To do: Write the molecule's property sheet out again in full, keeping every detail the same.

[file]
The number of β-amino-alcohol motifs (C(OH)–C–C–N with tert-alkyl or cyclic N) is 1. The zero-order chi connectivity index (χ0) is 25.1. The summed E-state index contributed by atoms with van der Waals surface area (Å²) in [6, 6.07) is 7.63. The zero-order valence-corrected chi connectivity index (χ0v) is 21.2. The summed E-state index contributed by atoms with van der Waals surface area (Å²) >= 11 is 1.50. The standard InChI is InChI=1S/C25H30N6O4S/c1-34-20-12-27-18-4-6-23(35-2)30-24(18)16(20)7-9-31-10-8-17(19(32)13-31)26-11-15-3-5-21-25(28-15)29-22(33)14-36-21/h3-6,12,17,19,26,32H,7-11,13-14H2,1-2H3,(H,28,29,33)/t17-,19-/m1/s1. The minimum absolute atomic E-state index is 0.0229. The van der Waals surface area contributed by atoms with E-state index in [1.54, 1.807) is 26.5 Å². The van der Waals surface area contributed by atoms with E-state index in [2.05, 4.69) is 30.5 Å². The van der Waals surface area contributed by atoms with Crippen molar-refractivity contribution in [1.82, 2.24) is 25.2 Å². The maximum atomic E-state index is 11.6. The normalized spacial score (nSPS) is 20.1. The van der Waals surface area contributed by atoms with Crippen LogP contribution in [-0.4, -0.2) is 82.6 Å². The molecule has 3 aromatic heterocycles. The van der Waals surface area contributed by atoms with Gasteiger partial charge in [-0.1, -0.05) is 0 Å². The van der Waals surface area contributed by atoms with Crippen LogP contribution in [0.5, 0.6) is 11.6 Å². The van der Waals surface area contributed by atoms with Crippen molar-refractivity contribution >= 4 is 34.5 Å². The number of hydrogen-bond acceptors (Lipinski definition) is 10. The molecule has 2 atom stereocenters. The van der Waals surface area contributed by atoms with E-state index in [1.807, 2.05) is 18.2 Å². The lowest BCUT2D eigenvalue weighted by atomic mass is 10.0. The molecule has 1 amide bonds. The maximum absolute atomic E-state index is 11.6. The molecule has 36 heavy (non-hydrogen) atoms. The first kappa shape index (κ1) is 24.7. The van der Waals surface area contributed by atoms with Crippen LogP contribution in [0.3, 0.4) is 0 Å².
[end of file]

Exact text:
The number of β-amino-alcohol motifs (C(OH)–C–C–N with tert-alkyl or cyclic N) is 1. The zero-order chi connectivity index (χ0) is 25.1. The summed E-state index contributed by atoms with van der Waals surface area (Å²) in [6, 6.07) is 7.63. The zero-order valence-corrected chi connectivity index (χ0v) is 21.2. The summed E-state index contributed by atoms with van der Waals surface area (Å²) >= 11 is 1.50. The standard InChI is InChI=1S/C25H30N6O4S/c1-34-20-12-27-18-4-6-23(35-2)30-24(18)16(20)7-9-31-10-8-17(19(32)13-31)26-11-15-3-5-21-25(28-15)29-22(33)14-36-21/h3-6,12,17,19,26,32H,7-11,13-14H2,1-2H3,(H,28,29,33)/t17-,19-/m1/s1. The minimum absolute atomic E-state index is 0.0229. The van der Waals surface area contributed by atoms with E-state index in [1.54, 1.807) is 26.5 Å². The van der Waals surface area contributed by atoms with E-state index in [2.05, 4.69) is 30.5 Å². The van der Waals surface area contributed by atoms with Crippen molar-refractivity contribution in [1.82, 2.24) is 25.2 Å². The maximum atomic E-state index is 11.6. The normalized spacial score (nSPS) is 20.1. The van der Waals surface area contributed by atoms with Crippen LogP contribution in [-0.4, -0.2) is 82.6 Å². The molecule has 3 aromatic heterocycles. The van der Waals surface area contributed by atoms with Gasteiger partial charge in [-0.1, -0.05) is 0 Å². The van der Waals surface area contributed by atoms with Crippen LogP contribution in [0.5, 0.6) is 11.6 Å². The van der Waals surface area contributed by atoms with Crippen molar-refractivity contribution >= 4 is 34.5 Å². The number of hydrogen-bond acceptors (Lipinski definition) is 10. The molecule has 2 atom stereocenters. The van der Waals surface area contributed by atoms with E-state index in [1.807, 2.05) is 18.2 Å². The lowest BCUT2D eigenvalue weighted by atomic mass is 10.0. The molecule has 1 amide bonds. The maximum absolute atomic E-state index is 11.6. The molecule has 36 heavy (non-hydrogen) atoms. The first kappa shape index (κ1) is 24.7. The van der Waals surface area contributed by atoms with Crippen LogP contribution in [0.3, 0.4) is 0 Å².